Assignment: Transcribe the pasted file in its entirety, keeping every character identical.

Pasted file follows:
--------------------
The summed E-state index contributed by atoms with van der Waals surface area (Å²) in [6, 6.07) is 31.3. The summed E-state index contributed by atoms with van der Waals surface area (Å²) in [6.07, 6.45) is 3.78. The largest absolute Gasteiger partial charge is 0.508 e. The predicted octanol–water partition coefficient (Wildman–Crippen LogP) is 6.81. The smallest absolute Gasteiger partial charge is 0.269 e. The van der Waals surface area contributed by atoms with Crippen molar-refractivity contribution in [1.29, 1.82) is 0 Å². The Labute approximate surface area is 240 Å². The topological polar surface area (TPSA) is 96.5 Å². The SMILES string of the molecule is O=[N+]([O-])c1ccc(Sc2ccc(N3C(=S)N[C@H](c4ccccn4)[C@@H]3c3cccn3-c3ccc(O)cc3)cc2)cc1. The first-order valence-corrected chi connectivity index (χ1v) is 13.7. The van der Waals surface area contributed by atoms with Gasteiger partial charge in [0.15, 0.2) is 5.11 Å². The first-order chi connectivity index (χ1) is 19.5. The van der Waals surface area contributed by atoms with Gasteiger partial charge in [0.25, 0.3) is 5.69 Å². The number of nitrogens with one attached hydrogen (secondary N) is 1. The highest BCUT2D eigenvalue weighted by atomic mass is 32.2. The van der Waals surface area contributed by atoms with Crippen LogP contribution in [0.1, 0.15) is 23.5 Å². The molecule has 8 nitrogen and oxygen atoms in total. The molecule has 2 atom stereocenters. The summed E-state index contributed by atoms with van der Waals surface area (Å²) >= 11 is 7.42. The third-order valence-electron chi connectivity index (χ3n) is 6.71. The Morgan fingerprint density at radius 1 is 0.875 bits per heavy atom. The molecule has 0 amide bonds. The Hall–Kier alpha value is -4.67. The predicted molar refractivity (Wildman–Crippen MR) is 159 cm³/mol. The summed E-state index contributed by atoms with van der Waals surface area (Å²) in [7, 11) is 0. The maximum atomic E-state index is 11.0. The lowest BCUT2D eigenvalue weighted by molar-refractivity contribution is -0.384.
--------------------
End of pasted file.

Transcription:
The summed E-state index contributed by atoms with van der Waals surface area (Å²) in [6, 6.07) is 31.3. The summed E-state index contributed by atoms with van der Waals surface area (Å²) in [6.07, 6.45) is 3.78. The largest absolute Gasteiger partial charge is 0.508 e. The predicted octanol–water partition coefficient (Wildman–Crippen LogP) is 6.81. The smallest absolute Gasteiger partial charge is 0.269 e. The van der Waals surface area contributed by atoms with Crippen molar-refractivity contribution in [1.29, 1.82) is 0 Å². The Labute approximate surface area is 240 Å². The topological polar surface area (TPSA) is 96.5 Å². The SMILES string of the molecule is O=[N+]([O-])c1ccc(Sc2ccc(N3C(=S)N[C@H](c4ccccn4)[C@@H]3c3cccn3-c3ccc(O)cc3)cc2)cc1. The first-order valence-corrected chi connectivity index (χ1v) is 13.7. The van der Waals surface area contributed by atoms with Gasteiger partial charge in [0.15, 0.2) is 5.11 Å². The first-order chi connectivity index (χ1) is 19.5. The van der Waals surface area contributed by atoms with Gasteiger partial charge in [0.25, 0.3) is 5.69 Å². The number of nitrogens with one attached hydrogen (secondary N) is 1. The highest BCUT2D eigenvalue weighted by atomic mass is 32.2. The van der Waals surface area contributed by atoms with Crippen LogP contribution in [0.1, 0.15) is 23.5 Å². The molecule has 8 nitrogen and oxygen atoms in total. The molecule has 2 atom stereocenters. The summed E-state index contributed by atoms with van der Waals surface area (Å²) >= 11 is 7.42. The third-order valence-electron chi connectivity index (χ3n) is 6.71. The Morgan fingerprint density at radius 1 is 0.875 bits per heavy atom. The molecule has 0 amide bonds. The Hall–Kier alpha value is -4.67. The predicted molar refractivity (Wildman–Crippen MR) is 159 cm³/mol. The summed E-state index contributed by atoms with van der Waals surface area (Å²) in [7, 11) is 0. The maximum atomic E-state index is 11.0. The lowest BCUT2D eigenvalue weighted by molar-refractivity contribution is -0.384.